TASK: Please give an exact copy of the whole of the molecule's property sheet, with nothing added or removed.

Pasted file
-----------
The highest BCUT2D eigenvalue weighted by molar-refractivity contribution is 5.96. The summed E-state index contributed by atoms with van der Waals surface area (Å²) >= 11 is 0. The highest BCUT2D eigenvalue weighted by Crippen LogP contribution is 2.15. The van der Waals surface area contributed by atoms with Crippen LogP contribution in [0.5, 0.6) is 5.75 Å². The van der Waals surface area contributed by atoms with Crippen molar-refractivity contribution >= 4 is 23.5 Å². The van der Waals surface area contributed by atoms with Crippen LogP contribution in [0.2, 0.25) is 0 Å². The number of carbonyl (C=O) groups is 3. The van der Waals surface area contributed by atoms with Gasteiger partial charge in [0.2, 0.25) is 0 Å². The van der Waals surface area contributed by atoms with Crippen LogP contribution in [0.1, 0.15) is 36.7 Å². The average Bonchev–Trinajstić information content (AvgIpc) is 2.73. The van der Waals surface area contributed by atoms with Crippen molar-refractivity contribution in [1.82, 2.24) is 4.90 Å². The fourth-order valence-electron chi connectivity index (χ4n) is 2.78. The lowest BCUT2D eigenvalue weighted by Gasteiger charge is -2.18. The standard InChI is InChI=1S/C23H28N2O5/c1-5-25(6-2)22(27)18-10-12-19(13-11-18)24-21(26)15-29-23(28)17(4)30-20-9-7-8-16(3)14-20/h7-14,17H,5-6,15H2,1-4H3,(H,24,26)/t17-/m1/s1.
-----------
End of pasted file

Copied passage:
The highest BCUT2D eigenvalue weighted by molar-refractivity contribution is 5.96. The summed E-state index contributed by atoms with van der Waals surface area (Å²) >= 11 is 0. The highest BCUT2D eigenvalue weighted by Crippen LogP contribution is 2.15. The van der Waals surface area contributed by atoms with Crippen LogP contribution in [0.5, 0.6) is 5.75 Å². The van der Waals surface area contributed by atoms with Crippen molar-refractivity contribution >= 4 is 23.5 Å². The van der Waals surface area contributed by atoms with Crippen LogP contribution in [0.2, 0.25) is 0 Å². The number of carbonyl (C=O) groups is 3. The van der Waals surface area contributed by atoms with Gasteiger partial charge in [0.2, 0.25) is 0 Å². The van der Waals surface area contributed by atoms with Crippen LogP contribution in [0.1, 0.15) is 36.7 Å². The average Bonchev–Trinajstić information content (AvgIpc) is 2.73. The van der Waals surface area contributed by atoms with Crippen molar-refractivity contribution in [1.82, 2.24) is 4.90 Å². The fourth-order valence-electron chi connectivity index (χ4n) is 2.78. The lowest BCUT2D eigenvalue weighted by Gasteiger charge is -2.18. The standard InChI is InChI=1S/C23H28N2O5/c1-5-25(6-2)22(27)18-10-12-19(13-11-18)24-21(26)15-29-23(28)17(4)30-20-9-7-8-16(3)14-20/h7-14,17H,5-6,15H2,1-4H3,(H,24,26)/t17-/m1/s1.